6-year term for man in police deaths

Families, friends of 2 slain officers say judge too lenient

Sentence `just not fair'

Weiss, 26, admits drunken driving, running stop sign

September 21, 2001|By Laurie Willis | Laurie Willis,SUN STAFF

Baltimore police officers shook their heads in disbelief yesterday as a Baltimore County man was sentenced to six years in prison after admitting to driving while drunk and killing two city officers in October.

After pleading guilty, Shane Daniel Weiss, 26, was sentenced to 10 years on each of two involuntary manslaughter counts, to be served concurrently, and one year for driving while intoxicated. Circuit Judge David B. Mitchell then suspended all but six years. Mitchell also sentenced Weiss to five years of supervised probation upon his release and ordered him to perform 1,000 hours of community service.

Weiss' blood alcohol level tested at 0.13 percent (0.10 percent is Maryland's legal limit) after he crashed his 2000 Chevrolet Silverado into a cruiser in Northeast Baltimore on Oct. 14, killing Sgt. John D. Platt, 35, a 17-year veteran, and Officer Kevin J. McCarthy, 36, who had been on the force for 15 years. Both officers were assigned to the Northeast District and were the third and fourth officers killed in the line of duty last year.

Prosecutors, police and victims' relatives roundly condemned the sentence as woefully lenient. Mitchell, who had chastised Weiss during the hearing, said the sentence spoke for itself.

"This young man ran through a stop sign without concern or care who was coming through," Mitchell said before sentencing Weiss. "He will be punished, but no punishment will be enough. However, we believe the defendant is experiencing remorse and contrition. While you will live, Mr. Weiss, part of the burden of your life will be remembering what you have done. It will be a weight around your heart."

Outside the courthouse, Platt's widow criticized the sentence. "I just think the sentence was just not fair," said Laurie Platt. "It's horrible. He gets six years, he's going to serve six years. He took two men away from two families."

Gary McLhinney, president of Lodge 3 of the Fraternal Order of Police, was similarly outraged.

"I'm angry because I feel these two families were just victimized again by the court system, and this is just a long list of how the court system in this city has let its police officers down. I'm tired of it," McLhinney said.

A passenger in Weiss' truck said that they had been drinking at a friend's house on Taylor Avenue before the accident. Police said Weiss was driving south on Alta Avenue at 63 mph -- in a 25-mph zone -- when he failed to stop at Glenmore Avenue. Weiss never slowed for a stop sign there, and his truck hit the police cruiser in the middle of the driver's side, police said.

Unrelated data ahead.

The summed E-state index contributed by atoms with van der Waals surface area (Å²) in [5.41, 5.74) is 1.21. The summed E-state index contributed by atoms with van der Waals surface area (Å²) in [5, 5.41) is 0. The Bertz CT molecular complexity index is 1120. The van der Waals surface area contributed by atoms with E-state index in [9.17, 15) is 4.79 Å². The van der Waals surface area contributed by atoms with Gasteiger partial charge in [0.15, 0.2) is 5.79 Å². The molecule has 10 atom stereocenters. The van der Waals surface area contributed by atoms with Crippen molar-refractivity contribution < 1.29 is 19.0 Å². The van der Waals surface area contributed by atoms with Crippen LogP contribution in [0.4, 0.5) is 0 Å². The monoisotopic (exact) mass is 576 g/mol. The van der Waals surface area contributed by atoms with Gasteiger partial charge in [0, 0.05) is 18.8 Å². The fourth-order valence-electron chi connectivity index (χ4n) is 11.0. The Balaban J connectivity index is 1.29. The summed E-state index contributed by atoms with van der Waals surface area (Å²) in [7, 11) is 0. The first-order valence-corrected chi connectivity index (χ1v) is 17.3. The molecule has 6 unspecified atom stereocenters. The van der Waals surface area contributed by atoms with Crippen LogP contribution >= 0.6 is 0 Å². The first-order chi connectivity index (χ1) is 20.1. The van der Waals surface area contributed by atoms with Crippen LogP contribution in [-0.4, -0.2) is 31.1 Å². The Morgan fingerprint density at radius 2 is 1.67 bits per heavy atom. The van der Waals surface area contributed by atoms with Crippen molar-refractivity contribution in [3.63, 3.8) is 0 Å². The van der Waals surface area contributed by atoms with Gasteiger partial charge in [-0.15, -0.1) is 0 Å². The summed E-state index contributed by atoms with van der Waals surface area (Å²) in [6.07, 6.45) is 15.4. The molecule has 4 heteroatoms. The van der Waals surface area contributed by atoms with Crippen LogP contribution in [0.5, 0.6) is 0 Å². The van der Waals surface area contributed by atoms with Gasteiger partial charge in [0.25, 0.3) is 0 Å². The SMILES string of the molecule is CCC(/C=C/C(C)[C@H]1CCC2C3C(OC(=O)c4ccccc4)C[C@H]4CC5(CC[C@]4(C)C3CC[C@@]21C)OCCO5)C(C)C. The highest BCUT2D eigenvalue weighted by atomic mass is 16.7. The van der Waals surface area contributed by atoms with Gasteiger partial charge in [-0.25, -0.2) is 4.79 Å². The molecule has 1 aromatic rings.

Weiss, a resident of the 7100 block of Oliver Beach Road in eastern Baltimore County, lowered his head as Platt's and McCarthy's relatives talked from the prosecution's table about the impact of their losses.

"My husband, my best friend, father of our two children, was killed by Weiss," Laurie Platt read through tears. She said the couple had gotten up early that day to have a yard sale.

"I could have never imagined how my life would change that night when he left to go to work," she said. "My Saturday night did not end as good as it started."

`I wish Daddy were here'

Laurie Platt and the couple's two children, John Jr. and Rachel, happened upon the accident scene. "I prayed on the way to the hospital," Platt said. "I reminded God we have small children who love him and needed their daddy just as I do. I hear so often, `I wish Daddy were here.' All I can say is, I do, too. I can't say to them it will be OK, because it will never be OK. John was the backbone of our family. I miss John more than words can express. He was the love of my life."

A statement from Catherine McCarthy, the other officer's mother, was read by a relative.

"I not only lost a son, but Jessica lost her father," the statement read. "There are no words to describe the loss of a child. Even though Kevin was a grown man with a daughter ... he was still my child."

McCarthy was a single parent. After his father's death in 1999, he had moved back in with his mother to help her out financially.

"Kevin will never see his daughter grow up and graduate high school, and Jessica won't have her father walk her down the aisle on her wedding day," Catherine McCarthy's statement continued. "I ask you to show no leniency for the accused."

As they had when Platt spoke, some of the officers who packed the courtroom cried when McCarthy's statement was read.

`I feel your sadness'

Afterward, before sentencing, Weiss faced the families and officers from the defense table. "To the families and friends, I deeply apologize," Weiss said. "I know there's nothing I can do to change what happened. I feel your sadness, and I feel your grief, maybe not to the extent that you do, but I still feel it."

Then Weiss started crying and couldn't continue.

His father, Michael Weiss, sat a few rows behind him.

Weiss' attorney, Assistant Public Defender Jerome Bivens, asked Mitchell to remember that Weiss is human. He said Weiss was very remorseful about the officers' deaths.

Before Mitchell announced the sentence, Assistant State's Attorney Jan Alexander argued for a 20-year sentence -- the maximum Weiss faced for the manslaughter counts.

"This behavior is ... outrageous," Alexander said. "I don't know how many more [public service announcements] or advertisements we need to do. ... Folks just aren't getting it."

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